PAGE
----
North Korean Hackers Steal Millions of Pounds in Cryptocurrency, UN Says


North Korean hackers stole more than £37 million worth of cryptocurrency to fund and expand its nuclear and ballistic missile programs, UN experts have said in a new report.

The annual report, compiled by independent sanctions monitors, says there has been “a marked acceleration” in Pyongyang’s testing and demonstration of new short-range and possibly medium-range missiles in January, “incorporating into the both ballistic and guidance technologies and using both solid and liquid propellants”. ‘.

Investigators found that cyberattacks stole more than £37 million worth of digital assets between 2020 and mid-2021 from at least three cryptocurrency exchanges in North America, Europe and Asia.

Cyberattacks “remain an important source of revenue” for Kim Jong Un’s government and Pyongyang’s nuclear and ballistic missile program, the experts added.

They also said that North Korea “continues to seek equipment, technology and know-how for these programs overseas, including through computer facilities and joint scientific research.”

The report was sent to the UN Security Council sanctions committee against North Korea on Friday.

This follows a report by blockchain analytics firm Chainalysis, which said North Korea launched at least seven attacks on cryptocurrency platforms that mined nearly $400 million in assets. digital last year.

Cyberattacks ‘remain an important source of revenue’ for Kim Jong Un’s government (pictured) and Pyongyang’s nuclear and ballistic missile programme, experts added

The annual report, compiled by independent sanctions monitors, indicates that there have been

The annual report, compiled by independent sanctions monitors, says there has been “a marked acceleration” in Pyongyang’s testing and demonstration of new short-range and possibly medium-range missiles in January, “incorporating into the both ballistic and guidance technologies and using both solid and liquid propellants”. ‘. Pictured: A rail missile regiment firing exercise is held in North Pyongan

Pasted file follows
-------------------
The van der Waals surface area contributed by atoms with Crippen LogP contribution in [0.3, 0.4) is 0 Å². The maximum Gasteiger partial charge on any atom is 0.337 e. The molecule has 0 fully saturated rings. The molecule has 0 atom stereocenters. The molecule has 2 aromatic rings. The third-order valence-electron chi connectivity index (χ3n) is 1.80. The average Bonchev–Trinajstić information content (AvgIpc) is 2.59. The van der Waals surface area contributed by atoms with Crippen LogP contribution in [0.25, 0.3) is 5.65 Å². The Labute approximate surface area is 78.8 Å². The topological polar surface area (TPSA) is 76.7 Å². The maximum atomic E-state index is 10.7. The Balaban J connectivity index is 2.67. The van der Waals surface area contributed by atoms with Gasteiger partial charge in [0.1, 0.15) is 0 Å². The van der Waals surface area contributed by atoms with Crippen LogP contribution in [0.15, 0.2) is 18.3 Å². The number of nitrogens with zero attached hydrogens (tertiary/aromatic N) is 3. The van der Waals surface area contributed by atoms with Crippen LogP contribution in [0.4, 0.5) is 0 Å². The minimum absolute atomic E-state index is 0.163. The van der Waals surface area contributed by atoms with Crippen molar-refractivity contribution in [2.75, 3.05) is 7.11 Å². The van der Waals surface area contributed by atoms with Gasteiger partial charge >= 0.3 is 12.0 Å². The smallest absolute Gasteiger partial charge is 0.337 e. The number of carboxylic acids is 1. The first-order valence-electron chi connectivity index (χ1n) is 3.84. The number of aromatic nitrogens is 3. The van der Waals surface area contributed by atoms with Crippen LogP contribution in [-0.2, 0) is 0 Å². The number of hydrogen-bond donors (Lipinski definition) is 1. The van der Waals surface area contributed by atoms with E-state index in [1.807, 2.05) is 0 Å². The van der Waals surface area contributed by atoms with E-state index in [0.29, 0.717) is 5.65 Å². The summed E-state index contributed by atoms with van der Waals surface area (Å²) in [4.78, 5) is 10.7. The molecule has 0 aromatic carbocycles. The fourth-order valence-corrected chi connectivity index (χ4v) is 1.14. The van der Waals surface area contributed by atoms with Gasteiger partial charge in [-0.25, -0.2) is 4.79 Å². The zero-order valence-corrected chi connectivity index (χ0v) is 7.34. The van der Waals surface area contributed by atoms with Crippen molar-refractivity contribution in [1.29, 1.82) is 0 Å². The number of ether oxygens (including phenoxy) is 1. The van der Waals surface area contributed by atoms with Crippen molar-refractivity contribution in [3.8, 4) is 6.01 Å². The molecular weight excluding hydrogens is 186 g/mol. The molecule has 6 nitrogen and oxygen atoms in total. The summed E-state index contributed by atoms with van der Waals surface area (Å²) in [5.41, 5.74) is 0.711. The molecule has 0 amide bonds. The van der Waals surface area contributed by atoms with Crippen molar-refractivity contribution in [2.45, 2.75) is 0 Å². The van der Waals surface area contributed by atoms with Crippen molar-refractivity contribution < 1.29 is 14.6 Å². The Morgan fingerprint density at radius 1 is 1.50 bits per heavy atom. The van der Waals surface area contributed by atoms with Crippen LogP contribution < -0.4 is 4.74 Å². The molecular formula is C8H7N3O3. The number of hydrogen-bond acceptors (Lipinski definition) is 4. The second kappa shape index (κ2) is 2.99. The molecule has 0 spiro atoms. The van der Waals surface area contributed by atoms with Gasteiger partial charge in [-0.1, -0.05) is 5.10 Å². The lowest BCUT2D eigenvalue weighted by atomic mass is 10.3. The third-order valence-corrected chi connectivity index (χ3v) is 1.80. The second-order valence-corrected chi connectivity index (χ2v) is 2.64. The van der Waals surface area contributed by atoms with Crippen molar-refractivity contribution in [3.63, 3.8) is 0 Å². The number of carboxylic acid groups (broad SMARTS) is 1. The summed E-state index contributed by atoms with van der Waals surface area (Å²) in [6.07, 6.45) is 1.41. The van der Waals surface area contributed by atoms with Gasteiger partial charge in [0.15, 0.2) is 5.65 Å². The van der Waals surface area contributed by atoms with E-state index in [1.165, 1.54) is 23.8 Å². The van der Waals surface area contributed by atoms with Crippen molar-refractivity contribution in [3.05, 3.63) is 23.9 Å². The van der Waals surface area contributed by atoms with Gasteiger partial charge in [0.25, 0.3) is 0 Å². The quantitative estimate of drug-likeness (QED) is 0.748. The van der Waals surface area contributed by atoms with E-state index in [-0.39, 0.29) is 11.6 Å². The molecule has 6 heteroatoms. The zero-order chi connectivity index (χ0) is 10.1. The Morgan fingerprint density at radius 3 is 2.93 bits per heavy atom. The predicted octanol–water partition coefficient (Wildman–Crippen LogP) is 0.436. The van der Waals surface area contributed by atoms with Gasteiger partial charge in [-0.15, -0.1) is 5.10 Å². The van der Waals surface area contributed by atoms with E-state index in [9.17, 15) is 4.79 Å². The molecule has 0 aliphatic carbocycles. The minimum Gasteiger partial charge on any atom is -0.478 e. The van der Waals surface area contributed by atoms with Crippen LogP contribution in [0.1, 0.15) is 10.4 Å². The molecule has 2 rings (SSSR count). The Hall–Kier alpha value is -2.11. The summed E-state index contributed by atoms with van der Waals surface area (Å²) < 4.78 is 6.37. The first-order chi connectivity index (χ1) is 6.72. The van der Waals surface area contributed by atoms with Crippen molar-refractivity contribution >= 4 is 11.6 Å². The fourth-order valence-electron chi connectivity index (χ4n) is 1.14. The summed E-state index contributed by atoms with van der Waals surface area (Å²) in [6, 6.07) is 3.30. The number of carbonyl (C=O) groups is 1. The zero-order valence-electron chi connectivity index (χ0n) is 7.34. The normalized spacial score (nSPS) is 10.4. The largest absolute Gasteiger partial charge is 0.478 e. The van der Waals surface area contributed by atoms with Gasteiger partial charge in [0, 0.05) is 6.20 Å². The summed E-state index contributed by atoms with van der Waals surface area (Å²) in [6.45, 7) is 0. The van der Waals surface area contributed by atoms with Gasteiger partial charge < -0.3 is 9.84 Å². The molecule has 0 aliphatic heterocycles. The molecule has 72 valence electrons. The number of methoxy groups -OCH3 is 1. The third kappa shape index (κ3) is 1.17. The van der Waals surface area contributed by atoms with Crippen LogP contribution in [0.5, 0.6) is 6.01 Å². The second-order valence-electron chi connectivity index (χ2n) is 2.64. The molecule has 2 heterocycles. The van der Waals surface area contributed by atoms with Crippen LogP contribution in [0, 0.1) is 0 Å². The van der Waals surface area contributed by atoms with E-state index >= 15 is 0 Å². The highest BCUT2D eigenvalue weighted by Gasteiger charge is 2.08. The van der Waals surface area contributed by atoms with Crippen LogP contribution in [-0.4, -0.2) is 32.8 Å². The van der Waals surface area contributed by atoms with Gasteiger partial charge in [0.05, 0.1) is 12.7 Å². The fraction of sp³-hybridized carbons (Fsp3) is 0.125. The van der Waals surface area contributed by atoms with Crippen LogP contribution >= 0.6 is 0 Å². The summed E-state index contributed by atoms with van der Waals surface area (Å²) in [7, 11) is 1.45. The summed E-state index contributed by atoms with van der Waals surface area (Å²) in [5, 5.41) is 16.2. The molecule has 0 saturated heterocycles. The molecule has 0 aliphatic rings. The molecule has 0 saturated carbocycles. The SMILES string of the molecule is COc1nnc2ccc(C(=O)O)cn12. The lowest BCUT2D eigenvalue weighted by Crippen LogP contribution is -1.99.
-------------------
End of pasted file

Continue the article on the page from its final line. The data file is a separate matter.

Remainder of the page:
The report, published last month, said: “From 2020 to 2021, the number of North Korea-related hacks increased from four to seven, and the value extracted from these hacks increased by 40 percent.”

Additionally, a 2019 United Nations report estimated that North Korea may have already spent at least $2 billion from the proceeds of cybercrime on weapons.

A 2019 United Nations report estimated that North Korea may have already spent at least $2 billion from the proceeds of cybercrime on weapons.

Another UN report indicates that North Korean hackers are now extending their lucrative business to stealing military secrets, which they can then resell.

North Korea has been banned from conducting nuclear tests and launching ballistic missiles – but they continue to develop them in violation of UN Security Council resolutions.

The Security Council initially imposed sanctions on North Korea after its first nuclear test in 2006 and tightened them in response to new nuclear tests and the country’s increasingly sophisticated nuclear and ballistic missile programs.

Last month, North Korea carried out nine ballistic missile launches, according to the United States.

North Korea has stepped up testing of new, potentially nuclear missiles designed to overwhelm missile defenses in the region.

Some experts say Kim is reverting to a tried-and-true technique of pressuring the world with missile launches and outrageous threats before offering negotiations aimed at securing concessions.

Pyongyang has stepped up its cybercrime activities. The United Nations has reported that 35 countries have been targeted by hackers in the country, who have launched numerous attacks against financial institutions and cryptocurrency exchanges – earning around $2 billion.

This follows a report by blockchain analytics firm Chainalysis, which said North Korea launched at least seven attacks on cryptocurrency platforms that mined nearly $400 million in assets. digital last year.  Pictured: A hacker on a laptop (stock image)

This follows a report by blockchain analytics firm Chainalysis, which said North Korea launched at least seven attacks on cryptocurrency platforms that mined nearly $400 million in assets. digital last year. Pictured: A hacker on a laptop (stock image)

In 2016, a partially successful attempt to steal $1 billion from the central bank of Bangladesh.

In January 2021, a team of North Korean hackers used a fake website to hack other hackers, Google revealed.

Google said at the time that Pyongyang-backed hackers lured computer security researchers to a hacking blog site using fake social media profiles and then used clandestine methods to infect their computers in order to to extract information.

The search engine giant said the scheme, which involved hacking into Windows and Google Chrome, was sometimes successful, but did not specify what type of information was compromised.

Experts say the attacks reflect North Korean efforts to improve its cyber skills and be able to breach widely used computing products, such as the Chrome internet browser and the Windows 10 operating system.

In 2017, North Korea was blamed after a huge ransomware virus called WannaCry swept through 150 countries and hit at least 200,000 targets, from Australian railways to French car factories, all of whose computer systems suddenly froze, replaced by ransom demands to be paid in Bitcoin. .

The most alarming target, however, was Britain’s NHS, where some 600 organizations within it were affected.

The government said the attack cost the NHS £92million, with 19,000 appointments cancelled.

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